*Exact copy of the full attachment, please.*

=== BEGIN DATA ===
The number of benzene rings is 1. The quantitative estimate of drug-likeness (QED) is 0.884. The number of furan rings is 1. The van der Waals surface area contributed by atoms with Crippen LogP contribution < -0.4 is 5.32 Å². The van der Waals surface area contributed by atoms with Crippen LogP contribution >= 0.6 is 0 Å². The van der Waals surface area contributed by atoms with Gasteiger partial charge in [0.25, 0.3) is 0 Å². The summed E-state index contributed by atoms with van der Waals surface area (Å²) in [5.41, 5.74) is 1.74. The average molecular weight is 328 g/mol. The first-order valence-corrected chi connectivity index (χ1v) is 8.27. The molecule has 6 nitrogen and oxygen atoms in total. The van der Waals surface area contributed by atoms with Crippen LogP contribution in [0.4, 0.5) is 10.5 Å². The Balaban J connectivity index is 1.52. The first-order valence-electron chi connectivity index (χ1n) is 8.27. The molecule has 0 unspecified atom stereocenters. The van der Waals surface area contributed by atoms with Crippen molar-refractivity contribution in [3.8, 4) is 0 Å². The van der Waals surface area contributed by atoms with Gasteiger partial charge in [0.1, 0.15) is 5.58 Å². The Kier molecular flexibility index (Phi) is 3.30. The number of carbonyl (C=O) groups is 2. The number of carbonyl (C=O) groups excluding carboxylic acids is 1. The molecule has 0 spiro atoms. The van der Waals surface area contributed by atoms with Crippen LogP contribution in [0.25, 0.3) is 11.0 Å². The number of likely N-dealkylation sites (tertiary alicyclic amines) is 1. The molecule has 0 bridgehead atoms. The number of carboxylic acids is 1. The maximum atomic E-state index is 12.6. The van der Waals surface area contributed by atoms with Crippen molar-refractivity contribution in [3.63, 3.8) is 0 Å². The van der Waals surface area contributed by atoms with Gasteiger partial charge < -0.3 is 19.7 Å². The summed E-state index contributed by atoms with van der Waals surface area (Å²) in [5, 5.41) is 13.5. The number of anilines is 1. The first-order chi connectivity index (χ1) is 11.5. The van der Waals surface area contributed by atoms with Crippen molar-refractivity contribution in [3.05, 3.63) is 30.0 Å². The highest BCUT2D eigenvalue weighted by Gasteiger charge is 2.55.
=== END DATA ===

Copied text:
The number of benzene rings is 1. The quantitative estimate of drug-likeness (QED) is 0.884. The number of furan rings is 1. The van der Waals surface area contributed by atoms with Crippen LogP contribution < -0.4 is 5.32 Å². The van der Waals surface area contributed by atoms with Crippen LogP contribution >= 0.6 is 0 Å². The van der Waals surface area contributed by atoms with Gasteiger partial charge in [0.25, 0.3) is 0 Å². The summed E-state index contributed by atoms with van der Waals surface area (Å²) in [5.41, 5.74) is 1.74. The average molecular weight is 328 g/mol. The first-order valence-corrected chi connectivity index (χ1v) is 8.27. The molecule has 6 nitrogen and oxygen atoms in total. The van der Waals surface area contributed by atoms with Crippen LogP contribution in [0.4, 0.5) is 10.5 Å². The Balaban J connectivity index is 1.52. The first-order valence-electron chi connectivity index (χ1n) is 8.27. The molecule has 0 unspecified atom stereocenters. The van der Waals surface area contributed by atoms with Crippen molar-refractivity contribution in [3.8, 4) is 0 Å². The van der Waals surface area contributed by atoms with Gasteiger partial charge in [0.1, 0.15) is 5.58 Å². The Kier molecular flexibility index (Phi) is 3.30. The number of carbonyl (C=O) groups is 2. The number of carbonyl (C=O) groups excluding carboxylic acids is 1. The molecule has 0 spiro atoms. The van der Waals surface area contributed by atoms with Crippen LogP contribution in [0.25, 0.3) is 11.0 Å². The number of likely N-dealkylation sites (tertiary alicyclic amines) is 1. The molecule has 0 bridgehead atoms. The number of carboxylic acids is 1. The maximum atomic E-state index is 12.6. The van der Waals surface area contributed by atoms with Crippen molar-refractivity contribution in [3.63, 3.8) is 0 Å². The van der Waals surface area contributed by atoms with Gasteiger partial charge < -0.3 is 19.7 Å². The summed E-state index contributed by atoms with van der Waals surface area (Å²) in [5, 5.41) is 13.5. The number of anilines is 1. The first-order chi connectivity index (χ1) is 11.5. The van der Waals surface area contributed by atoms with Crippen molar-refractivity contribution in [3.05, 3.63) is 30.0 Å². The highest BCUT2D eigenvalue weighted by Gasteiger charge is 2.55.